As someone who has gotten COVID, it really wasn’t fun. I woke up at 3 a.m. with cold sweats and was constantly drained. The two weeks of quarantine were even less fun. Without the resources available at school, I fell severely behind. Three weeks later, I’m still trying to catch up.

Anyone looking to repeal the mask mandate not only sacrifices lives, but also threatens to put disadvantaged students even farther behind — all in a refusal to wear a piece of fabric.” 

Isabelle Montalvo, 15, sophomore, John Hancock College Preparatory High School

“It makes me feel safer about COVID and I’m also really self-conscious about the way I look, so having a mask on helps me feel more comfortable; helps achieve gender euphoria.” 

Essence Jackson, 17, senior, Kenwood Academy

“It’s not mandated enough and students aren’t penalized for not having them on. Also, at Kenwood, staff does not ensure the mask mandate is put into effect in areas like the library and gym room.” 

London Sims, 15, freshman, Phoenix STEM Military Academy 

“I believe the mask mandate is a very smart decision. As for sports I believe we could be a bit more lenient for players because of how hard it is to breathe running back and forth with a mask on. 

In aspects of the classroom, if you are having small groups or a different activity having the mask lowers the risk of someone closer to you exposing you to COVID, which makes me feel safer from catching it.” 

Marcel Brown, 15, sophomore, Phoenix STEM Military Academy 

“I honestly don’t really like the rules of wearing the mask. I have asthma, and it can be hard to breathe. When it comes to sports you can get exhausted and breathe heavy and that can make it worse and dizzy. It isn’t good for your health for you to wear the mask doing sports or [with] a disease.”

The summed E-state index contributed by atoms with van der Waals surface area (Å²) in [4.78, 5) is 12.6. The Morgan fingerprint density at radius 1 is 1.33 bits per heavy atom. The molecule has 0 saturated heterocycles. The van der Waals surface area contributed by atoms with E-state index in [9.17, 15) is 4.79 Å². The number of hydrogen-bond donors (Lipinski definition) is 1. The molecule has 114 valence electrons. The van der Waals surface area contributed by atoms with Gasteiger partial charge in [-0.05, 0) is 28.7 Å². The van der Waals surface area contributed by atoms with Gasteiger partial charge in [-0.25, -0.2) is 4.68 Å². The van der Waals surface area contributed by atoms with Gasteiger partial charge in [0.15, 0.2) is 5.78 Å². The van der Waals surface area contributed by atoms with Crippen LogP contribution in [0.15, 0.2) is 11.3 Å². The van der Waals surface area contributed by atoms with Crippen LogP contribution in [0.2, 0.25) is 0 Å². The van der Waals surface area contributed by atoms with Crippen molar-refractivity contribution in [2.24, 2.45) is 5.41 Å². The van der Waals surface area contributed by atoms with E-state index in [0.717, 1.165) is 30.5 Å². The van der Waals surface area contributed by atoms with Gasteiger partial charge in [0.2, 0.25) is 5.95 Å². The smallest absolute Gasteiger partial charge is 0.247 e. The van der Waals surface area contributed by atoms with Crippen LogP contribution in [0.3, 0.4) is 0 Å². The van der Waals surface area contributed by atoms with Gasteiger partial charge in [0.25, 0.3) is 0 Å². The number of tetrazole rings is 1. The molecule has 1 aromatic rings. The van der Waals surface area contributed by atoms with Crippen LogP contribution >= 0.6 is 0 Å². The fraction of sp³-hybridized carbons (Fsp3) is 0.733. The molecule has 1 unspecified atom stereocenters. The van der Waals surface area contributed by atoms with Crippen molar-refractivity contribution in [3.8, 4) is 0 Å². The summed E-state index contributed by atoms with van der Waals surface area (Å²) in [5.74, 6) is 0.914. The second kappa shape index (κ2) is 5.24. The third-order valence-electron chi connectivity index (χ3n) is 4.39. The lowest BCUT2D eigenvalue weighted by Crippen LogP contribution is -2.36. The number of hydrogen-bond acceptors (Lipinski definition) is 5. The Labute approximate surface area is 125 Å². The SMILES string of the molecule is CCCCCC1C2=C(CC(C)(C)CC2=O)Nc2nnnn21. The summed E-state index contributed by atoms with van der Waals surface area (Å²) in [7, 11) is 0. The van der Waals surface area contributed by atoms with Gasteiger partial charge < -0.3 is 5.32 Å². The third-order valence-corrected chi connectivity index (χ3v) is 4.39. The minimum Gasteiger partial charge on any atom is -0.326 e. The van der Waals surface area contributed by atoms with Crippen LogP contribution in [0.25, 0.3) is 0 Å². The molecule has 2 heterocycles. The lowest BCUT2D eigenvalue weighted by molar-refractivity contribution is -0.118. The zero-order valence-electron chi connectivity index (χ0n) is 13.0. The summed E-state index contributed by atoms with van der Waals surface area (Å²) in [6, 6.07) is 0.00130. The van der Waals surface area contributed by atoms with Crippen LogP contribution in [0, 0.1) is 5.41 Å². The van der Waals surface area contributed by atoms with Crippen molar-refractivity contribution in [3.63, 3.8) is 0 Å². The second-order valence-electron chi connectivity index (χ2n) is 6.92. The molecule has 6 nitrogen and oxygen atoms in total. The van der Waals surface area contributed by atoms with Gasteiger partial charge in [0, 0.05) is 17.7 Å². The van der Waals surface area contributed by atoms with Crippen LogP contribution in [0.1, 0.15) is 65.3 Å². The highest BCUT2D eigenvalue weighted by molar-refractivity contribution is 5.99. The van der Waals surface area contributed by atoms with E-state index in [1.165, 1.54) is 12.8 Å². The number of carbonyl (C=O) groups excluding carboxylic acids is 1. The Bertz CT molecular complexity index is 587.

Daniel Vasquez, 18, senior, Phoenix STEM Military Academy

“I’m perfectly fine with the mask considering the number of COVID cases are low. I believe the mask mandate helps. 

I think the way lunch is set up in the area is too crowded. The lunchrooms are too crowded, especially having people next to each other because in the event a kid does have it that’s an easy spread to a good 20 to 30 kids exposed. 

In sports, I believe if they are tested before a game they should have the choice to or if vaccinated as long as the school allows it depending on the sport that has athletes so close to each other. 

In classrooms, the mask should always be on. You don’t know who has it, who has been exposed to it, and who they are around when gone after school.”

Aretha Lidell, 17, senior, Kenwood Academy High School

“I think it’s stupid, and it’s lowkey against our rights, because it’s like they are trying to force us to do it without the physical force.”

Dasire Minor, 17, senior, Kenwood Academy High School

“I feel it’s useful but they don’t do too much about it. They could be more strict.”

Joshua Oraegbu, 17, junior, Kenwood Academy High

“The masks are beneficial to preventing COVID from spreading. Although I wish we can take the mask off to show my beautiful face.”

Chalkbeat is a nonprofit news site covering educational change in public schools.